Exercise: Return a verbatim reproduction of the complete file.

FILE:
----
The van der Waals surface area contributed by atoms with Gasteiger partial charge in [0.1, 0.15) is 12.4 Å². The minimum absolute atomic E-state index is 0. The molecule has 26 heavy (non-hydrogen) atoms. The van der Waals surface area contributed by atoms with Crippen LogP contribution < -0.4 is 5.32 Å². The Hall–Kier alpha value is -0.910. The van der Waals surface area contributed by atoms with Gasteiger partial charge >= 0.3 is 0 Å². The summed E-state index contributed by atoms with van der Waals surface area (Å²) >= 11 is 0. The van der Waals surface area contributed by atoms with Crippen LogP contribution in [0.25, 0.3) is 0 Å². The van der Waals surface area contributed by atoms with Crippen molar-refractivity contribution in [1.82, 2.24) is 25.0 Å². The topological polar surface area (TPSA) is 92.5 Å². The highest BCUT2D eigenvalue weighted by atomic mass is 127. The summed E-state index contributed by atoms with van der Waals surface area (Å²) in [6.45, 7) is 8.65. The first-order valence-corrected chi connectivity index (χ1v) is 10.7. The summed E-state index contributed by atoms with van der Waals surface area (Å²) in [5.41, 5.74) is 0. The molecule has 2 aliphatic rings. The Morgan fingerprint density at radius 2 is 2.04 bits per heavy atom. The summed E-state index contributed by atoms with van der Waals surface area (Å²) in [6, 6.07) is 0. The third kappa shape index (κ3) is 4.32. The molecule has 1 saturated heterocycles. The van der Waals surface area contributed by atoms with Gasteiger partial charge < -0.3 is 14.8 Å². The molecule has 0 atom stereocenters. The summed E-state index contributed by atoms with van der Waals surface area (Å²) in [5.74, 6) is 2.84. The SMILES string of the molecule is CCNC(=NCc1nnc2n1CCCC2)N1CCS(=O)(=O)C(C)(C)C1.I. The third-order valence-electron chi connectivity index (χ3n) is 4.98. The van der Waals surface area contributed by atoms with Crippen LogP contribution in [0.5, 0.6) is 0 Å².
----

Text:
The van der Waals surface area contributed by atoms with Gasteiger partial charge in [0.1, 0.15) is 12.4 Å². The minimum absolute atomic E-state index is 0. The molecule has 26 heavy (non-hydrogen) atoms. The van der Waals surface area contributed by atoms with Crippen LogP contribution < -0.4 is 5.32 Å². The Hall–Kier alpha value is -0.910. The van der Waals surface area contributed by atoms with Gasteiger partial charge >= 0.3 is 0 Å². The summed E-state index contributed by atoms with van der Waals surface area (Å²) >= 11 is 0. The van der Waals surface area contributed by atoms with Crippen LogP contribution in [0.25, 0.3) is 0 Å². The van der Waals surface area contributed by atoms with Crippen molar-refractivity contribution in [1.82, 2.24) is 25.0 Å². The topological polar surface area (TPSA) is 92.5 Å². The highest BCUT2D eigenvalue weighted by atomic mass is 127. The summed E-state index contributed by atoms with van der Waals surface area (Å²) in [6.45, 7) is 8.65. The first-order valence-corrected chi connectivity index (χ1v) is 10.7. The summed E-state index contributed by atoms with van der Waals surface area (Å²) in [5.41, 5.74) is 0. The molecule has 2 aliphatic rings. The Morgan fingerprint density at radius 2 is 2.04 bits per heavy atom. The summed E-state index contributed by atoms with van der Waals surface area (Å²) in [6, 6.07) is 0. The third kappa shape index (κ3) is 4.32. The molecule has 1 saturated heterocycles. The van der Waals surface area contributed by atoms with Gasteiger partial charge < -0.3 is 14.8 Å². The molecule has 0 atom stereocenters. The summed E-state index contributed by atoms with van der Waals surface area (Å²) in [5.74, 6) is 2.84. The SMILES string of the molecule is CCNC(=NCc1nnc2n1CCCC2)N1CCS(=O)(=O)C(C)(C)C1.I. The third-order valence-electron chi connectivity index (χ3n) is 4.98. The van der Waals surface area contributed by atoms with Crippen LogP contribution in [0.5, 0.6) is 0 Å².